This week, we are pleased to feature Books@Work board member Karen Nestor. Karen is a longtime educator, having taught every single grade level from kindergarten to graduate school and has deep experience as a researcher, often employing a biographical approach.
Metaphors matter. They are not simply the stuff of Shakespearean drama or poetry or the SAT. We all use metaphors every day in an endless variety of ways. Metaphors are an essential element of how we think and engage with others at home, in our work and in all of our social interactions. But too often, we are unconscious of the metaphors we choose and the impact they may have on the quality of our lives.
As George Lakoff and Mark Johnson observe, one powerful example is the way that many people describe argument as war and embellish that metaphor in extended metaphors:
Your claims are indefensible.
He attacked every weak point in my argument.
His criticisms were right on target.
I demolished her argument.
I’ve never won an argument with him.
You disagree? Okay, shoot!
If we use that strategy, the competition will wipe us out.
She shot down all of my arguments.
We are undoubtedly using metaphors like this one all the time without recognizing the profound impact they have on the processes we use and the decisions we make. Arguments and wars are very different things, but when we describe them as the same thing, disagreements or differences of opinion may actually take on the characteristics of war. These authors go on to say, “Imagine a culture where an argument is viewed as a dance, the participants are seen as performers and the goal is to perform in a balanced and aesthetically pleasing way.”Books@Work discussions provide insight into how the metaphors we use may change the very nature of workplace interactions. Exploring metaphor offers a place to consider whether the language we use inadvertently yields outcomes we do not welcome. For example, do we want to describe disagreement as war or as a creative dance that supports growth and innovation?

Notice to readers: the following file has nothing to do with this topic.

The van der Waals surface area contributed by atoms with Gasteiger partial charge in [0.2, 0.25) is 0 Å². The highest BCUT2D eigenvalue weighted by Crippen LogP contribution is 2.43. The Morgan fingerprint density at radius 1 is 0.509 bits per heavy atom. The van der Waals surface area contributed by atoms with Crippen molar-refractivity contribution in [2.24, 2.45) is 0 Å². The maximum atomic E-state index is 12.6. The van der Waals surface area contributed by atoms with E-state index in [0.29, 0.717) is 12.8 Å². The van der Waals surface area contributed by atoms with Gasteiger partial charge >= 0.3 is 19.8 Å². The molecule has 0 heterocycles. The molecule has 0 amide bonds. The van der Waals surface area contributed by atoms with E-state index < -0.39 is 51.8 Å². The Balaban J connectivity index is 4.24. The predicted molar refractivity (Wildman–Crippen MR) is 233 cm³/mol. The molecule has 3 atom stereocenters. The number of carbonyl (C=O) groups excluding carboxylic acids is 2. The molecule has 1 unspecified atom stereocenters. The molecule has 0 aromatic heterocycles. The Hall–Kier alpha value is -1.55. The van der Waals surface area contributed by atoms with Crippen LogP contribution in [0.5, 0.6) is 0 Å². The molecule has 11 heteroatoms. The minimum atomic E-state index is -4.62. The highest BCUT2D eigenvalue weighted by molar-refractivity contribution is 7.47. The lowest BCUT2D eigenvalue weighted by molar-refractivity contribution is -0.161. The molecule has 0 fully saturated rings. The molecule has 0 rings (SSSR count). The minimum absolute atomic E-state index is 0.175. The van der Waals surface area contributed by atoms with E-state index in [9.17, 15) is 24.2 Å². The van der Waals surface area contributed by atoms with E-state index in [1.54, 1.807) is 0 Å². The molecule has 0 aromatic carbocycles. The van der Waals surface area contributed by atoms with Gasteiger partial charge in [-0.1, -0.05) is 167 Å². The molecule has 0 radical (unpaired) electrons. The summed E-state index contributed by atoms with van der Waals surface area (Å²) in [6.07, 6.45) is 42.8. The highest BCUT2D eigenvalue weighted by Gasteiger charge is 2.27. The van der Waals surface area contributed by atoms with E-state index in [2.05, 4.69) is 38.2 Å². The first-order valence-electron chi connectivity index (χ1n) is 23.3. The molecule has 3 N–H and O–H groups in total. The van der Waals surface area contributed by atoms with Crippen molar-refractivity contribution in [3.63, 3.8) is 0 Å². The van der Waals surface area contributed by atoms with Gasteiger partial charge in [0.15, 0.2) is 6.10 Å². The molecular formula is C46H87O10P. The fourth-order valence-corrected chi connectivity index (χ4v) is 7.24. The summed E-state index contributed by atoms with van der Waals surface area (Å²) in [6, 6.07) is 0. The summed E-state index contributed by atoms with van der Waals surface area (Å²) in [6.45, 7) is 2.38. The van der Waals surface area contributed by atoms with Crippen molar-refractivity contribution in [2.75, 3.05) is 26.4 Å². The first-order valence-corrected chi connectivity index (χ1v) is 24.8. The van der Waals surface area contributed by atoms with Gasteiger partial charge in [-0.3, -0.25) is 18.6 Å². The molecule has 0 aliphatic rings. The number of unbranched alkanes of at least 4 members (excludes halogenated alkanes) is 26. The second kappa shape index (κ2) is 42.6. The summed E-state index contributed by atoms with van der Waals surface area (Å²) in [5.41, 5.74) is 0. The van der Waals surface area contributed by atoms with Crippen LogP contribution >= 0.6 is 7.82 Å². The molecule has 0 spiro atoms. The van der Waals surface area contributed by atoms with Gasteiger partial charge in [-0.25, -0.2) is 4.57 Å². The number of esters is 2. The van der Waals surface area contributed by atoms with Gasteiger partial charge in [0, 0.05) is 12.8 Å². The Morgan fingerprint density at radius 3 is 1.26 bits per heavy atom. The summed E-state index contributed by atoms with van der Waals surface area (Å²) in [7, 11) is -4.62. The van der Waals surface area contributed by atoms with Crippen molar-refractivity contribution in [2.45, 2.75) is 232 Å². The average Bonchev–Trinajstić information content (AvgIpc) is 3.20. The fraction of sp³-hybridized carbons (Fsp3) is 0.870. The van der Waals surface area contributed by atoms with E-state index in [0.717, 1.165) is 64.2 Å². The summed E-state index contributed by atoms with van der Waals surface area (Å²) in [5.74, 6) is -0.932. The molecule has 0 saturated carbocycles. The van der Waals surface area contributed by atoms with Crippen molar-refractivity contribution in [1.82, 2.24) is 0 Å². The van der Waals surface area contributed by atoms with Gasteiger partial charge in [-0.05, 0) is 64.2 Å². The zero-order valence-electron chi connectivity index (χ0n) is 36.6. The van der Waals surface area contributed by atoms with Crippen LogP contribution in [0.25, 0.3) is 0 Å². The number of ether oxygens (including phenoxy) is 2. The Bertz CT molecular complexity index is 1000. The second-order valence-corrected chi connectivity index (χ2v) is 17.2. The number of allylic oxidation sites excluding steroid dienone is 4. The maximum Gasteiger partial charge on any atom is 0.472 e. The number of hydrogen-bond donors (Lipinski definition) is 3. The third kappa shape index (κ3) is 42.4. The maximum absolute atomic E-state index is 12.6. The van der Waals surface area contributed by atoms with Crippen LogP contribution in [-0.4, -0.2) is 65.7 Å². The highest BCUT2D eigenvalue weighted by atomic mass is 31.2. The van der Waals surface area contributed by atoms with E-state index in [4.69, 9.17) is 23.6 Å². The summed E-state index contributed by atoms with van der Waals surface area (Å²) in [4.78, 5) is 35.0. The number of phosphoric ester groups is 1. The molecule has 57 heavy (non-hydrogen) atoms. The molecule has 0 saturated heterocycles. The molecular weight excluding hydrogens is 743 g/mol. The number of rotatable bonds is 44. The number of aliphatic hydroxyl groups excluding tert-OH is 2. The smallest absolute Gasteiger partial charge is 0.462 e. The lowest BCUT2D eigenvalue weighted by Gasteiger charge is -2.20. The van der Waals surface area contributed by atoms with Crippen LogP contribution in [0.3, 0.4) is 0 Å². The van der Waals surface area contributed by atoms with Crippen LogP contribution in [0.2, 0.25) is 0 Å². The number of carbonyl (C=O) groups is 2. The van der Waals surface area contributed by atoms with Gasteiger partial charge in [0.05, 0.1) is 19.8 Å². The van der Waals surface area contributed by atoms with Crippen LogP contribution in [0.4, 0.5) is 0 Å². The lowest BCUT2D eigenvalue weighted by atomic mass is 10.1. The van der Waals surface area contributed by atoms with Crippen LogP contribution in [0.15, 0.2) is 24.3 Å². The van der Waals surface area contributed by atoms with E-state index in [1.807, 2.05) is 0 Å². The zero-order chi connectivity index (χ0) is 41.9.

A recent Books@Work group, for example, explored the extended metaphor of light in Anthony Doerr’s All the Light We Cannot See. When the horrific events of World War II described in the novel are darkest, the discussion turned to how light penetrates that darkness as participants connected the novel to their own experiences of darkness and light. One person described family experiences during wartime in Africa that no one else in the group would have known had happened. Another shared her mother’s stories of how neighbors brought light or darkness to each other in the time of deprivation in post war Ukraine.
In short, the group began to see that the author’s choice of metaphor – light – upturned the conventional view of the horrors of war and provided a different ground for viewing these historical events. A few said that they never wanted to read anything about the war because it was too sad, but that this metaphor had turned the reality of history into a different exploration of human goodness and evil.
When we engage in lively discussions of books that use metaphors to describe human experience, we begin to understand deeper meanings – and perhaps we begin to identify assumptions that color the way we speak and act in the world. Metaphors do matter and reading and discussing literature provides a new way for us to examine the words we use and to make more conscious choices about the metaphors we choose.
Image: Edgar Degas, The Dance Lesson, 1879, National Gallery of Art, Washington D.C., [Public Domain] via Wikimedia Commons